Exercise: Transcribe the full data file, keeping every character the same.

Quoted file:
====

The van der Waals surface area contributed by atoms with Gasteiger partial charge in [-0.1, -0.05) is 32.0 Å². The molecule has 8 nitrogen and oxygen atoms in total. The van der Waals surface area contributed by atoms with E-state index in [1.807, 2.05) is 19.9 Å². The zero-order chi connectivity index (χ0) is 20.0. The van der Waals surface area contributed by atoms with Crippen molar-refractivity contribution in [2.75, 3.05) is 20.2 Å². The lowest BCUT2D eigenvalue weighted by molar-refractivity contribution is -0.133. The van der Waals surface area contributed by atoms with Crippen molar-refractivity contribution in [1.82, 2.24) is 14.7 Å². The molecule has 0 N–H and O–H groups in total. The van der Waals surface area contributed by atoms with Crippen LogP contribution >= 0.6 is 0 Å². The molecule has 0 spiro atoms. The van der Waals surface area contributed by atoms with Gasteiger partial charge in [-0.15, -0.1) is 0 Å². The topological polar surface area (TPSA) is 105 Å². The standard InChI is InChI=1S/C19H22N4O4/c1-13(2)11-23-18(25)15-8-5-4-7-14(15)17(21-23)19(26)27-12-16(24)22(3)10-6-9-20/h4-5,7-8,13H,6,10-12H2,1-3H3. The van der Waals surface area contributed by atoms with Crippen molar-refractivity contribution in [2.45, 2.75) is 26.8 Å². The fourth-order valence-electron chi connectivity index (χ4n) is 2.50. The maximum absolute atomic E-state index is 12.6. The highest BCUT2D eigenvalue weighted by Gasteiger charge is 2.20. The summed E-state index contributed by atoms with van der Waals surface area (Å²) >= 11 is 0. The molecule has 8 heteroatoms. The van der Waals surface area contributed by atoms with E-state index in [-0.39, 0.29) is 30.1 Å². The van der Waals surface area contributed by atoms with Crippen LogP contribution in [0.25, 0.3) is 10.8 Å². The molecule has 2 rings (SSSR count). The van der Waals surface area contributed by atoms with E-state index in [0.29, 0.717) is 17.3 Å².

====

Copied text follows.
The van der Waals surface area contributed by atoms with Gasteiger partial charge in [-0.1, -0.05) is 32.0 Å². The molecule has 8 nitrogen and oxygen atoms in total. The van der Waals surface area contributed by atoms with E-state index in [1.807, 2.05) is 19.9 Å². The zero-order chi connectivity index (χ0) is 20.0. The van der Waals surface area contributed by atoms with Crippen molar-refractivity contribution in [2.75, 3.05) is 20.2 Å². The lowest BCUT2D eigenvalue weighted by molar-refractivity contribution is -0.133. The van der Waals surface area contributed by atoms with Crippen molar-refractivity contribution in [1.82, 2.24) is 14.7 Å². The molecule has 0 N–H and O–H groups in total. The van der Waals surface area contributed by atoms with Crippen LogP contribution >= 0.6 is 0 Å². The molecule has 0 spiro atoms. The van der Waals surface area contributed by atoms with Gasteiger partial charge in [-0.15, -0.1) is 0 Å². The topological polar surface area (TPSA) is 105 Å². The standard InChI is InChI=1S/C19H22N4O4/c1-13(2)11-23-18(25)15-8-5-4-7-14(15)17(21-23)19(26)27-12-16(24)22(3)10-6-9-20/h4-5,7-8,13H,6,10-12H2,1-3H3. The van der Waals surface area contributed by atoms with Crippen molar-refractivity contribution in [2.45, 2.75) is 26.8 Å². The fourth-order valence-electron chi connectivity index (χ4n) is 2.50. The maximum absolute atomic E-state index is 12.6. The highest BCUT2D eigenvalue weighted by Gasteiger charge is 2.20. The summed E-state index contributed by atoms with van der Waals surface area (Å²) >= 11 is 0. The molecule has 8 heteroatoms. The van der Waals surface area contributed by atoms with E-state index in [-0.39, 0.29) is 30.1 Å². The van der Waals surface area contributed by atoms with Crippen LogP contribution in [0.25, 0.3) is 10.8 Å². The molecule has 2 rings (SSSR count). The van der Waals surface area contributed by atoms with E-state index in [0.29, 0.717) is 17.3 Å².